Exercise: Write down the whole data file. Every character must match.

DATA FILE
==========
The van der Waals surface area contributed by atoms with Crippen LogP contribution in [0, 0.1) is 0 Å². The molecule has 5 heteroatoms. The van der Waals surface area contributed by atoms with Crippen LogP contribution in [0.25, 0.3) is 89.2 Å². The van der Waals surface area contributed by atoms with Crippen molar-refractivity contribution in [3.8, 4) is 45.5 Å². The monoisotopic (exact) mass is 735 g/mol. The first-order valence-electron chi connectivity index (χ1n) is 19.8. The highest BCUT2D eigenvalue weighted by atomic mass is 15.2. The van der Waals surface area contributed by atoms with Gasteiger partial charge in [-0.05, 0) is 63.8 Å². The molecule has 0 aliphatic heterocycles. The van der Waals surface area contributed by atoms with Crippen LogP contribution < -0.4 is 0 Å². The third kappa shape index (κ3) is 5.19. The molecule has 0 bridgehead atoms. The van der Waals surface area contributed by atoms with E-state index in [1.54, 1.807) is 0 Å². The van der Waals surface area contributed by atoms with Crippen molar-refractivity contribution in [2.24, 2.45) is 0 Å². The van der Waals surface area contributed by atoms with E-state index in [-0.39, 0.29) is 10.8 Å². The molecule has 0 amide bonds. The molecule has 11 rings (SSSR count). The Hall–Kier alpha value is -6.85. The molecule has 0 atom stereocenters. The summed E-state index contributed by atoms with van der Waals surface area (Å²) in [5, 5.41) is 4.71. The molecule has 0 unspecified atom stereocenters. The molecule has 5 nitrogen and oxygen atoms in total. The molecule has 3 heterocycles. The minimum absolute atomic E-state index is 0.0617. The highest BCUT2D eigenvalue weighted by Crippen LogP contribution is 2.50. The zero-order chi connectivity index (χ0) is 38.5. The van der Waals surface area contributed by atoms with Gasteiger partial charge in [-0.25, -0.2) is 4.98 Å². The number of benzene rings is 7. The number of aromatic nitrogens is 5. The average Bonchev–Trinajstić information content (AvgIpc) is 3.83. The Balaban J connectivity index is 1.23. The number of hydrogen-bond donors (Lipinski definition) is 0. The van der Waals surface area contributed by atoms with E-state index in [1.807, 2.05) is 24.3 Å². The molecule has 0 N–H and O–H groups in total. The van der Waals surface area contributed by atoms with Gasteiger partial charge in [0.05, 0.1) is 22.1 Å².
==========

The van der Waals surface area contributed by atoms with Crippen LogP contribution in [0, 0.1) is 0 Å². The molecule has 5 heteroatoms. The van der Waals surface area contributed by atoms with Crippen LogP contribution in [0.25, 0.3) is 89.2 Å². The van der Waals surface area contributed by atoms with Crippen molar-refractivity contribution in [3.8, 4) is 45.5 Å². The monoisotopic (exact) mass is 735 g/mol. The first-order valence-electron chi connectivity index (χ1n) is 19.8. The highest BCUT2D eigenvalue weighted by atomic mass is 15.2. The van der Waals surface area contributed by atoms with Gasteiger partial charge in [-0.05, 0) is 63.8 Å². The molecule has 0 aliphatic heterocycles. The van der Waals surface area contributed by atoms with Crippen LogP contribution < -0.4 is 0 Å². The third kappa shape index (κ3) is 5.19. The molecule has 0 bridgehead atoms. The van der Waals surface area contributed by atoms with E-state index in [1.54, 1.807) is 0 Å². The van der Waals surface area contributed by atoms with Crippen molar-refractivity contribution in [2.24, 2.45) is 0 Å². The van der Waals surface area contributed by atoms with E-state index in [-0.39, 0.29) is 10.8 Å². The molecule has 0 amide bonds. The molecule has 11 rings (SSSR count). The Hall–Kier alpha value is -6.85. The molecule has 0 atom stereocenters. The summed E-state index contributed by atoms with van der Waals surface area (Å²) in [5, 5.41) is 4.71. The molecule has 0 unspecified atom stereocenters. The molecule has 5 nitrogen and oxygen atoms in total. The molecule has 3 heterocycles. The minimum absolute atomic E-state index is 0.0617. The highest BCUT2D eigenvalue weighted by Crippen LogP contribution is 2.50. The zero-order chi connectivity index (χ0) is 38.5. The van der Waals surface area contributed by atoms with Gasteiger partial charge in [-0.25, -0.2) is 4.98 Å². The number of benzene rings is 7. The number of aromatic nitrogens is 5. The average Bonchev–Trinajstić information content (AvgIpc) is 3.83. The Balaban J connectivity index is 1.23. The number of hydrogen-bond donors (Lipinski definition) is 0. The van der Waals surface area contributed by atoms with E-state index in [1.807, 2.05) is 24.3 Å². The molecule has 0 N–H and O–H groups in total. The van der Waals surface area contributed by atoms with Gasteiger partial charge in [0.05, 0.1) is 22.1 Å².